Bolivia's Morales boards plane to Mexico as protests rage in La Paz
Bolivia’s ousted president Evo Morales was flying to political asylum in Mexico on Nov. 11 night, the latest step the once-beloved leader’s rapid fall, while military and police deployed in the streets of La Paz to quell violence.
Morales, who was the country’s first indigenous president, boarded a Mexican government plane from the central Bolivian town of Chimore, a stronghold of his supporters where he retreated over the weekend after weeks of protests over a disputed election win loosened his grip on power.
In a tweet, he confirmed he was departing for México, but pledged to return with more “strength and energy.”
Mexican Foreign Minister Marcelo Ebrard said on Twitter that Morales had boarded the plane “to ensure his safe journey to our country,” and said the aircraft had taken off.
Ahead of the news of Morales’ departure, the military said it would join Bolivia’s overwhelmed police in patrolling the streets, after protesters destroyed at least four police stations amid looting in some areas.
The departure of Morales, who was part of a wave of leftists who dominated Latin America’s politics at the start of the century, followed weeks of violent protests over allegations of fraud in the Oct. 20 election.
The 60-year-old former llama herder and coca leaf farmer was viewed by many as a champion of the poor who brought steady economic growth. But others saw him as an autocrat who overstepped by defying a referendum on presidential term limits.
His government collapsed on Sunday after the Organization of American States (OAS) delivered a damning report on serious irregularities during the October (2019) vote, prompting ruling party allies to quit and the army to urge him to step down.
The audit found “clear manipulation” of the count and “serious security flaws,” which the OAS said meant the result should not stand and new elections should be held.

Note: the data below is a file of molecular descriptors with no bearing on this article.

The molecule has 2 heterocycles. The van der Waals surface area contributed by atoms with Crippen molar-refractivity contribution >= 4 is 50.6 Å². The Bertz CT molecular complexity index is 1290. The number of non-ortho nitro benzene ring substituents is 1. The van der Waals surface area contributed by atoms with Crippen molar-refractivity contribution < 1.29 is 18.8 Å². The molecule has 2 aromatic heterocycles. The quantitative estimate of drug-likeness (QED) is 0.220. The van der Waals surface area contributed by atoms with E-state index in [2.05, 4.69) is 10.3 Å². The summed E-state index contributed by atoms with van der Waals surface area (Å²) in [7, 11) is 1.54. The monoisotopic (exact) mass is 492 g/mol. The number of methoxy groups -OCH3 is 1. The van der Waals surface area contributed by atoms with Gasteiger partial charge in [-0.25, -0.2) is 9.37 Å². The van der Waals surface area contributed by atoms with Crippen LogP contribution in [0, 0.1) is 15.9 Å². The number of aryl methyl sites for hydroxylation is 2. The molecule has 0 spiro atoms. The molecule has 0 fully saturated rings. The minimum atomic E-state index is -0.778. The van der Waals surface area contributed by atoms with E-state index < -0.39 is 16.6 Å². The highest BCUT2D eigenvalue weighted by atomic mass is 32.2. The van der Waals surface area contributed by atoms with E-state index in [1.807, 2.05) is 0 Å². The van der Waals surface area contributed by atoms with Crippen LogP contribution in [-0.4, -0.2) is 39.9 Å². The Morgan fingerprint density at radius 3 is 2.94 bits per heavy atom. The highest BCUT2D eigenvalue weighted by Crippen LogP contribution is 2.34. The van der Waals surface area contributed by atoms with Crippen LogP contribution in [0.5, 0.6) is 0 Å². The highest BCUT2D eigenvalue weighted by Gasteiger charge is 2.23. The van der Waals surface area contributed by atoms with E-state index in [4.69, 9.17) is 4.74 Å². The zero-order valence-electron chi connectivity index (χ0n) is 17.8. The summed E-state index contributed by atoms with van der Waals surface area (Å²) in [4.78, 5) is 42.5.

Earlier on Nov. 11, thousands of Morales supporters began to march toward La Paz from the nearby city of El Alto, which provoked panic among police in the city, who implored residents to fend off the protesters with sticks and other weapons if need be.
Around La Paz’s central Murillo square and other parts of the city, opposition protesters erected roadblocks made of metal scraps and other debris.
“It’s very worrying. There was a lot of fear and panic last night. I think people are similarly if not more scared this evening,” a Western diplomat in the city said, adding that most embassies had been shut with staff working from home.
Legislators, who had been discussing the nuts and bolts of a potential provisional government on Nov. 11 in the assembly under heavy police guard, were later evacuated, one lawmaker said.
But by Nov. 12, it had become clear that the dramatic showdown would not come to pass, as the march dissipated when protesters wended their way downhill into the city center.
Much of the city had returned to an uneasy calm late on Nov. 12, punctuated by acts of vandalism and confrontations with police in some areas, as residents manned thousands of makeshift roadblocks throughout the city.
'Do what's necessary!'
Foes celebrated Morales’ departure but also moved to find a temporary successor before a presumed new election in the landlocked nation that is one of South America’s poorest, dependent on farming and natural gas.